CI 592 Dynamic Models of Infant/Toddler Development (3 credits)
This course provides information on typical infant/toddler mental health development and strategies for working with young children and their families within a culturally sensitive context. Content includes prenatal, perinatal and postnatal development, brain development as well as theories of development, including attachment, resiliency, and self-regulation. Course reading and handouts reflect recommended practices across disciplines when working with young children and their families. Learn to gather and document intake information from families of various ethnic and socioeconomic backgrounds. Become a link for families to community resources.

COUN 520 Development and Utilization of Collaborative Partnerships to Support Infants, Toddlers, and Their Families (3 credits)
Gain understanding of the family and cultural contexts in which child development occurs. Identify cultural, political, and socioeconomic biases within which mainstream research and theory have emerged. Understand and apply system-of-care concepts and values as they engage in relationship-based consultation. Content includes information about the roles and knowledge bases of specific disciplines as they apply to infant/toddler social/emotional development (e.g., child care, pediatrics, nursing, early intervention, mental health, allied health, child welfare). Learn about the roles and knowledge bases of informal family and community supports as they apply to infant/toddler social/emotional development. Gain knowledge and training related to infant/toddler key transitions from one setting to the next (e.g., from home to community child care, child care to preschool).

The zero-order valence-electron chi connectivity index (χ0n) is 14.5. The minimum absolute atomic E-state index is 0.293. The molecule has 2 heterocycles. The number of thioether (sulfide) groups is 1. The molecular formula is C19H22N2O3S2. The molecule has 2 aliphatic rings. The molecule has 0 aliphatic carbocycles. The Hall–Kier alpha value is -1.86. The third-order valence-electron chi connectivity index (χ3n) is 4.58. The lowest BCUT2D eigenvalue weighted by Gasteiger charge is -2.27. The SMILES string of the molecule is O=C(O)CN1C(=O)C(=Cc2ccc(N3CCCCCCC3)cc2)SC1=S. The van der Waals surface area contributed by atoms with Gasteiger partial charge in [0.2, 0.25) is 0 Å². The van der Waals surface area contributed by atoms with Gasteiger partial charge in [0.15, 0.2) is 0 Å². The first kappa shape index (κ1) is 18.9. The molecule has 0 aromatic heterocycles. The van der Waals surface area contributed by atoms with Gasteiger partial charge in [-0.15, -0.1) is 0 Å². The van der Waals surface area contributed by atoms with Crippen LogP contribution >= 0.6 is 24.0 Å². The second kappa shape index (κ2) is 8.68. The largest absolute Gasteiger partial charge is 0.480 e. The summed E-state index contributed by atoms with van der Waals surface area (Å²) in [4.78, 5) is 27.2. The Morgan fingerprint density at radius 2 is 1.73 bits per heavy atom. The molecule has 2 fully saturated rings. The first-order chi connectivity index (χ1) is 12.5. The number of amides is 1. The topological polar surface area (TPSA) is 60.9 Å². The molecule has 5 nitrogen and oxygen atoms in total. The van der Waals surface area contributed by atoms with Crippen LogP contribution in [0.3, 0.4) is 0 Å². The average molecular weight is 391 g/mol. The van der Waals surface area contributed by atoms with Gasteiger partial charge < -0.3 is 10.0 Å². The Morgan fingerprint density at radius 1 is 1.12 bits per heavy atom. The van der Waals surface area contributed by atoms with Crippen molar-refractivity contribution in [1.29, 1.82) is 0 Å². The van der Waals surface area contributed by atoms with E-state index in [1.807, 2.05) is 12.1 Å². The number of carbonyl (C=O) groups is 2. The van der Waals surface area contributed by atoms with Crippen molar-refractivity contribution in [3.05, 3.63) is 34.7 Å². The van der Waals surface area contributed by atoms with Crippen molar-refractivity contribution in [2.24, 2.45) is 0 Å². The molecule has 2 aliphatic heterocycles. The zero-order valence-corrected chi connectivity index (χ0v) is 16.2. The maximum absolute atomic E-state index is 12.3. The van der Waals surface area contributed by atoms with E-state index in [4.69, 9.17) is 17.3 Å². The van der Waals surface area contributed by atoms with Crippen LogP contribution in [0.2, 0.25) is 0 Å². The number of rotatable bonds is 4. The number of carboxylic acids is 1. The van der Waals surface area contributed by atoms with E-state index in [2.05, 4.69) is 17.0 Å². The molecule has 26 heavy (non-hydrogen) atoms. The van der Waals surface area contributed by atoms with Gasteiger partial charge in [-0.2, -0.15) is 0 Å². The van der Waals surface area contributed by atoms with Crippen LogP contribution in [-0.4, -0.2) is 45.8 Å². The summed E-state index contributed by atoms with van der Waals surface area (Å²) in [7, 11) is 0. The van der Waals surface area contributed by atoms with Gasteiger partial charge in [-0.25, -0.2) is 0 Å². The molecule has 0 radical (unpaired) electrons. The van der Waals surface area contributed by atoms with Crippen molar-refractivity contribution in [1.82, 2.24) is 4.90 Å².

COUN 597 Strengths and Risk Factors (3 credits)
Focus on infants, toddlers and their families, and how they cope successfully with life tasks and external stressors. Examine what happens when coping breaks down and problems emerge in families with young children. Be able to:

  • Identify relevant strengths and resiliency factors for infants, toddlers, and their families
  • Understand developmentally relevant risk factors, especially parental mental health issues, and their potential impact on infants, toddlers, and their families
  • Gain knowledge of major forms of psychopathology within infant/toddler mental health

Special Education Specialization

SPED 510 Inclusive Early Childhood Models (3 credits)
Presents different approaches to early childhood education with a focus on inclusion and consultation in typical early childhood settings.

CI 410/510 Young Child, Family, Culture and Language (3 credits)
This course provides students with knowledge of child and family development from a diverse and cultural perspective. Students will explore the role of cultures and theories in providing frameworks for understanding and interpreting child and family growth and development within a cultural context. The course examines specific areas found to be most important for early childhood educators working with young children in the context of their family, culture and language. Specific language focuses are (a) understanding language development, (b) understanding the relationship between language and culture, and (c) understanding how to work with families.

SPED 520 Collaboration I: Families and Communities EL and EI/SE (3 credits)